New York has fairly extensive state laws relating to the importation, possession, use, and treatment of Great Apes. Under the state’s Environmental Conservation Law, all chimpanzees, bonobos, gorillas, orangutans, and gibbons are strictly regulated because of their status as both “wild animals” and “endangered” or “threatened” species. It is illegal to import, possess, or sell apes for use as pets, but individuals who had pet apes prior to January 1, 2005 may keep their apes for the remainder of the animals’ lives if they qualify for, and obtain, a Department of Environmental Conservation (DEC) license. Certain listed entities, including wildlife sanctuaries, educational institutions, and some federally licensed exhibitors may import, export, transport, possess, and/or sell apes with a DEC license and any necessary federal permits or licenses. Those entities are closely regulated by DEC and, in addition, all facilities using apes for scientific research must be approved by the state’s Department of Health (NYDH). Both of those agencies have the authority to revoke a facility’s licensure (DEC) and/or approval (NYDH) for non-compliance with applicable laws, without which a facility may not legally possess apes in the state.
The state’s anti-cruelty laws and the Environmental Conservation Law (ECL) protect apes that are kept by exotic pet owners, exhibitors, research facilities, and wildlife sanctuaries from abuse and neglect. Any pet owner who is convicted of animal cruelty is ineligible for a DEC license, without which it is illegal to keep a pet ape. Also, although federal law does not require it, the DEC mandates that all licensed pet ape owners must comply with the minimum standards of care set forth in the Federal Animal Welfare Act. Research facilities that are approved by the state’s Department of Health (NYDH) are exempt from the state’s anti-cruelty laws; however, researchers that conduct experiments on apes without NYDH approval may be prosecuted for abuse or neglect of laboratory animals. Also under the ECL, it is illegal for anyone to “take” or kill any ape without a permit issued by DEC. So, any research facility that wishes to use an ape in an experiment that will result in the animal’s death must first obtain a permit from DEC authorizing the killing of that animal. All state and local law enforcement officers have a legal duty to enforce the state’s anti-cruelty laws and any ape that has been confined in crowded, unhealthy, or unsanitary conditions or deprived of food, water, or other necessary care for more than 12 hours may be confiscated with a warrant.
In addition to its many laws aimed at protecting captive apes, New York has several unique laws aimed at safeguarding the public from the health and safety risks posed by those animals. As a condition of state licensure, DEC prohibits all physical contact between apes and the public. Any licensee who violates this rule may have his or her license revoked and thus lose the ability to legally possess apes within the state. Also, in order to protect fire, police, and ambulance personnel from potentially dangerous encounters with apes, state law requires all licensed pet ape owners, research facilities, and some wildlife sanctuaries to report the presence of their apes to the clerk of the city, town, or village in which the animals reside. The clerk must then report the animals to all local police, fire, and emergency medical service departments so that those agencies can take appropriate precautions when entering facilities housing apes. Finally, New York makes all ape owners or possessors criminally liable if the animal attacks any person and the owner/possessor failed to “exercise due care” to prevent that attack. Under this law, an owner or possessor can be prosecuted even if an ape had not previously attacked or displayed any signs of viciousness.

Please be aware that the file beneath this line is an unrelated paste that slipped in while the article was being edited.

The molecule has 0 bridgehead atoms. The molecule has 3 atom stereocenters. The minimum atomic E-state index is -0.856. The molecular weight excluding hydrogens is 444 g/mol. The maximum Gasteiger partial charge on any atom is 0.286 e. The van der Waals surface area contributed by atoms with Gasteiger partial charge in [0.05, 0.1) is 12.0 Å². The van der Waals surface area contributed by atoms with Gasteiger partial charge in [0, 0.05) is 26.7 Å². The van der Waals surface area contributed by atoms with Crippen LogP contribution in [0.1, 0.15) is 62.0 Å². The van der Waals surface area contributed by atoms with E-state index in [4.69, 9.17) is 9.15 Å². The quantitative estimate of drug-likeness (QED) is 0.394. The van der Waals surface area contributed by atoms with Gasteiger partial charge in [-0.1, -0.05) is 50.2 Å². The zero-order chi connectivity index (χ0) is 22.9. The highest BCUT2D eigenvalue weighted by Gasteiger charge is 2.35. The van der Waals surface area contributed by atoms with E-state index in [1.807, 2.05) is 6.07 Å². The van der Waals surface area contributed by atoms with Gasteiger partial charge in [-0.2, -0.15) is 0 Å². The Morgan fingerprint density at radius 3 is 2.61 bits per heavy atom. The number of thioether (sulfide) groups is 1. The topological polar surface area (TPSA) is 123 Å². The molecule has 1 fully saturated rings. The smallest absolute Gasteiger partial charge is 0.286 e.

Because DEC’s licensure requirement applies to all captive apes in New York, the agency is able to maintain a comprehensive database of all of the apes that are lawfully maintained within the state. In addition, the local registration requirement ensures that local governments are informed of the presence of some apes within their jurisdictions. Unfortunately, the local registration requirement does not apply to all captive apes, so counties, cities, towns, and villages would need to implement additional reporting requirements in order to effectively monitor all the apes within their communities.